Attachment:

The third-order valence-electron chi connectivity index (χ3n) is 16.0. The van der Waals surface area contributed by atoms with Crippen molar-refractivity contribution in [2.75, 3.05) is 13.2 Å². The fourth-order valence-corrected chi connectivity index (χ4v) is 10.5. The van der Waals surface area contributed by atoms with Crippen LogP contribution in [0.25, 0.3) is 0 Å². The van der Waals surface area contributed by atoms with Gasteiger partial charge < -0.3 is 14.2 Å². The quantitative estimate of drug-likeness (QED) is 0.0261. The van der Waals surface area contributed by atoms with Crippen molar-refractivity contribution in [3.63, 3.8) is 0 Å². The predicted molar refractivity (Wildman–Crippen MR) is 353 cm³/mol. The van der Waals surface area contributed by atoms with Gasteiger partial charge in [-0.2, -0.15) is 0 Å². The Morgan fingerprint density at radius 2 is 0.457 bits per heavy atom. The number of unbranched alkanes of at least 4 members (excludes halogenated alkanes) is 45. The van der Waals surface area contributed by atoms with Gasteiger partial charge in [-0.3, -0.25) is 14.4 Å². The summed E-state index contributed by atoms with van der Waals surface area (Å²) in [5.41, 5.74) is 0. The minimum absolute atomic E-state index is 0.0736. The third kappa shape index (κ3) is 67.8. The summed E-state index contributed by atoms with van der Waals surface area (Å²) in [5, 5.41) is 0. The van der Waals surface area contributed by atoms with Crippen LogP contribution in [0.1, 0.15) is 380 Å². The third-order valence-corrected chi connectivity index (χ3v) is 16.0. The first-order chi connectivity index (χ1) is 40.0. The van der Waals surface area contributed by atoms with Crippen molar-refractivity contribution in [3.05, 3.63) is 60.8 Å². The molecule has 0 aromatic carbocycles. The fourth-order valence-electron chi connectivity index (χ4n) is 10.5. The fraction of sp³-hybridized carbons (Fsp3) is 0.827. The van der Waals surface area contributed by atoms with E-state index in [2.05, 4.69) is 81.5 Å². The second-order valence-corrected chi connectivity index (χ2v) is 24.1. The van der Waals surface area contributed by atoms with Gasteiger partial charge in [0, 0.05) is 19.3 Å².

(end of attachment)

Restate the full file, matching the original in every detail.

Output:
The third-order valence-electron chi connectivity index (χ3n) is 16.0. The van der Waals surface area contributed by atoms with Crippen molar-refractivity contribution in [2.75, 3.05) is 13.2 Å². The fourth-order valence-corrected chi connectivity index (χ4v) is 10.5. The van der Waals surface area contributed by atoms with Crippen LogP contribution in [0.25, 0.3) is 0 Å². The van der Waals surface area contributed by atoms with Gasteiger partial charge < -0.3 is 14.2 Å². The quantitative estimate of drug-likeness (QED) is 0.0261. The van der Waals surface area contributed by atoms with Crippen molar-refractivity contribution in [3.63, 3.8) is 0 Å². The predicted molar refractivity (Wildman–Crippen MR) is 353 cm³/mol. The van der Waals surface area contributed by atoms with Gasteiger partial charge in [-0.2, -0.15) is 0 Å². The Morgan fingerprint density at radius 2 is 0.457 bits per heavy atom. The number of unbranched alkanes of at least 4 members (excludes halogenated alkanes) is 45. The van der Waals surface area contributed by atoms with Gasteiger partial charge in [-0.3, -0.25) is 14.4 Å². The summed E-state index contributed by atoms with van der Waals surface area (Å²) in [5.41, 5.74) is 0. The minimum absolute atomic E-state index is 0.0736. The third kappa shape index (κ3) is 67.8. The summed E-state index contributed by atoms with van der Waals surface area (Å²) in [5, 5.41) is 0. The van der Waals surface area contributed by atoms with Crippen LogP contribution in [0.1, 0.15) is 380 Å². The third-order valence-corrected chi connectivity index (χ3v) is 16.0. The first-order chi connectivity index (χ1) is 40.0. The van der Waals surface area contributed by atoms with Crippen molar-refractivity contribution in [3.05, 3.63) is 60.8 Å². The molecule has 0 aromatic carbocycles. The fourth-order valence-electron chi connectivity index (χ4n) is 10.5. The fraction of sp³-hybridized carbons (Fsp3) is 0.827. The van der Waals surface area contributed by atoms with E-state index in [2.05, 4.69) is 81.5 Å². The second-order valence-corrected chi connectivity index (χ2v) is 24.1. The van der Waals surface area contributed by atoms with Gasteiger partial charge in [0, 0.05) is 19.3 Å².